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Photoshop depth of field effects: how to make an f/22 exposure look like f/1.2

In this tutorial we’ll show you a really easy way to use simple Photoshop effects to create a sense of shallow depth of field in any image.

Photoshop depth of field effects: how to make an f/22 exposure look like f/1.2

Shooting with an open aperture creates that lovely shallow depth of field focusing the eye on a subject while blurring out its contextual setting.

But while automated modes or simpler cameras, such as mobile phones, may not provide the luxury of aperture control, a little understanding of Photoshop’s Layer Masks allows even the longest f/22 exposure to look like it was taken at f/1.2.

Masks provide a non-destructive method allowing selective layer visibility depending on the mask content. Create a mask using the Add Layer Mask icon at the foot of the Layers Panel.

This becomes visible in the Layers Panel, linked and filled with white by default. Click to select it and paint or fill any areas with black to hide, or mask, areas from view.

This simple method allows us to duplicate and blur our image and simply paint into the scene the focused areas to complete our finished effect.

How to create shallow depth of field in Photoshop

Photoshop Effects: how to create shallow depth of field - step 1

01 Duplicate and blur
Duplicate your original image layer and blur the copy using the Filter>Gaussian Blur. The amount of blur you apply will depend on the content and composition of your image.


Photoshop Effects: how to create shallow depth of field - step 2

02 Create the mask
With your blurred layer selected, click the Add a Mask button at the base of the Layers Panel. Your mask appears as a white box next to your layer thumbnail. Click to select it.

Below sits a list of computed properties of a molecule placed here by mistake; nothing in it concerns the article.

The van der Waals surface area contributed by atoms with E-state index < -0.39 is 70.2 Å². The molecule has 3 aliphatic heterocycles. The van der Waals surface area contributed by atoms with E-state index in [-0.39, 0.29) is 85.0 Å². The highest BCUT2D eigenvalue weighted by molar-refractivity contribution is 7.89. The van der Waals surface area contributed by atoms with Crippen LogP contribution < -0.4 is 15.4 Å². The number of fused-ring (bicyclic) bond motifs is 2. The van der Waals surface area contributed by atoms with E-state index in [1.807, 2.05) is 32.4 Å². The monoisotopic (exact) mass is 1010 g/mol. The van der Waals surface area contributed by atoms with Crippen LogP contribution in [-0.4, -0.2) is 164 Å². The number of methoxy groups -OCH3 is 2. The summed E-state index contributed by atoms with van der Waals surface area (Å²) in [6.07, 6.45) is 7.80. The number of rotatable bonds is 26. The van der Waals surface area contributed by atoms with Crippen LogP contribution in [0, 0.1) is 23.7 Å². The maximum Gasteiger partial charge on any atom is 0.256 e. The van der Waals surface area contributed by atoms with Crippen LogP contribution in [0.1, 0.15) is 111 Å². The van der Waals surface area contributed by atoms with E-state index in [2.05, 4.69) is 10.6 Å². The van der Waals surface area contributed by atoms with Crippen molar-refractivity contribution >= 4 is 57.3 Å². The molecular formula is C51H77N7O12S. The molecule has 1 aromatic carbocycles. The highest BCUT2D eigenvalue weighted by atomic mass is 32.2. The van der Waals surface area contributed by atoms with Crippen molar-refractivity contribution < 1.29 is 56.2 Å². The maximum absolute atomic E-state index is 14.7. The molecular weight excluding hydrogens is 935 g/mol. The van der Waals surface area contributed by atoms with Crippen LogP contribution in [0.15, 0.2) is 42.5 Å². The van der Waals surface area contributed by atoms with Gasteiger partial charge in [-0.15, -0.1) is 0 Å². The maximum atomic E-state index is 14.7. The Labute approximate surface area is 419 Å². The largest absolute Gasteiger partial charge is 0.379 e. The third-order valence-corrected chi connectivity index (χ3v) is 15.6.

Photoshop Effects: how to create shallow depth of field - step 3

03 Reveal sharp areas
Make use of the Brush tool as well as Photoshop’s various other selection and fill tools to paint black onto the mask to reveal sharp areas from the lower Background layer.


How to Photoshop wedding photos: get your digital workflow correct from the start
Photoshop Curves Tool: 6 techniques every photographer must know
Raw Editing: what you need to know about white balance correction
3 selective adjustment tools your raw files can’t live without
Photoshop Levels Tool: 6 tricks all the pros use

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The Surreal Landscape: Long Exposure Photography

Long exposure photography

It seems to me that we live in a world orientated to a digital generation demanding instant gratification. This extends to photography, encouraged by the prevalence of camera phones and Instagram type apps. How many photographers, when they come across a beautiful scene, just stop and snap a photo with a camera phone and then move on?

Long exposure photography is different. It demands patience, an appreciation of beautiful light and a deep understanding of composition. It is as much about the mind-set of the photographer as it is about the subject. It’s not brash or flashy – you rarely see long exposure photographers use techniques such as high dynamic range (HDR) photography or adding texture layers.

What is long exposure photography? There is no precise definition. I think of it as involving shutter speeds of ten seconds or longer, but I’m sure some photographers will be thinking in terms of shutter speeds of a minute or more. But the aim is the same – to create beautiful and surreal images by leaving the shutter open long enough to record anything that moves within the landscape, such as water, as a blur.

That’s why most long exposure photography tends to take place along the coast. The sea creates an interesting subject, helped by natural features such as rocks and islands, and man-made ones like piers and jetties.

Painting with light is also a form of long exposure photography.

Long exposure photography

Contemplation and the landscape

You may be wondering what one does while waiting for the camera to take a photo when the shutter speed is longer than a minute.